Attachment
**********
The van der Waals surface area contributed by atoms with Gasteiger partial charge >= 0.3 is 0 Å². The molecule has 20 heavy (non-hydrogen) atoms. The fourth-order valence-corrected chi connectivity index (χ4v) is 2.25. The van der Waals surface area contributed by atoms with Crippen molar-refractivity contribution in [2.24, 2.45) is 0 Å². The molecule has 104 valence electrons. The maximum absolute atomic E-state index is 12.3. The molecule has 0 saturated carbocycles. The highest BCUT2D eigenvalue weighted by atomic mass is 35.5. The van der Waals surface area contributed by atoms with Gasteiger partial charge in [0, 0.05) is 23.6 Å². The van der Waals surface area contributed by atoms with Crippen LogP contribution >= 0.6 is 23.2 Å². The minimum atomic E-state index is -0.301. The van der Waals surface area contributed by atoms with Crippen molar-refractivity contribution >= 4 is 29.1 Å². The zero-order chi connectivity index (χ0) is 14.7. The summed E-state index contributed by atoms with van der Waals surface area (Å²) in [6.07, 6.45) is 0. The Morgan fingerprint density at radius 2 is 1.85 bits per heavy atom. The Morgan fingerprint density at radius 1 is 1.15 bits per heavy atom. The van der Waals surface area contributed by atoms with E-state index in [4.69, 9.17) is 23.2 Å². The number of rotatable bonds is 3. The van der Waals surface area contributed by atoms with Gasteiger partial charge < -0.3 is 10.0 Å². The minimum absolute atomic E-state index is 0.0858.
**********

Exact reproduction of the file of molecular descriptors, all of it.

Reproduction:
The van der Waals surface area contributed by atoms with Gasteiger partial charge >= 0.3 is 0 Å². The molecule has 20 heavy (non-hydrogen) atoms. The fourth-order valence-corrected chi connectivity index (χ4v) is 2.25. The van der Waals surface area contributed by atoms with Crippen molar-refractivity contribution in [2.24, 2.45) is 0 Å². The molecule has 104 valence electrons. The maximum absolute atomic E-state index is 12.3. The molecule has 0 saturated carbocycles. The highest BCUT2D eigenvalue weighted by atomic mass is 35.5. The van der Waals surface area contributed by atoms with Gasteiger partial charge in [0, 0.05) is 23.6 Å². The van der Waals surface area contributed by atoms with Crippen LogP contribution >= 0.6 is 23.2 Å². The minimum atomic E-state index is -0.301. The van der Waals surface area contributed by atoms with Crippen molar-refractivity contribution >= 4 is 29.1 Å². The zero-order chi connectivity index (χ0) is 14.7. The summed E-state index contributed by atoms with van der Waals surface area (Å²) in [6.07, 6.45) is 0. The Morgan fingerprint density at radius 2 is 1.85 bits per heavy atom. The Morgan fingerprint density at radius 1 is 1.15 bits per heavy atom. The van der Waals surface area contributed by atoms with E-state index in [4.69, 9.17) is 23.2 Å². The number of rotatable bonds is 3. The van der Waals surface area contributed by atoms with Gasteiger partial charge < -0.3 is 10.0 Å². The minimum absolute atomic E-state index is 0.0858.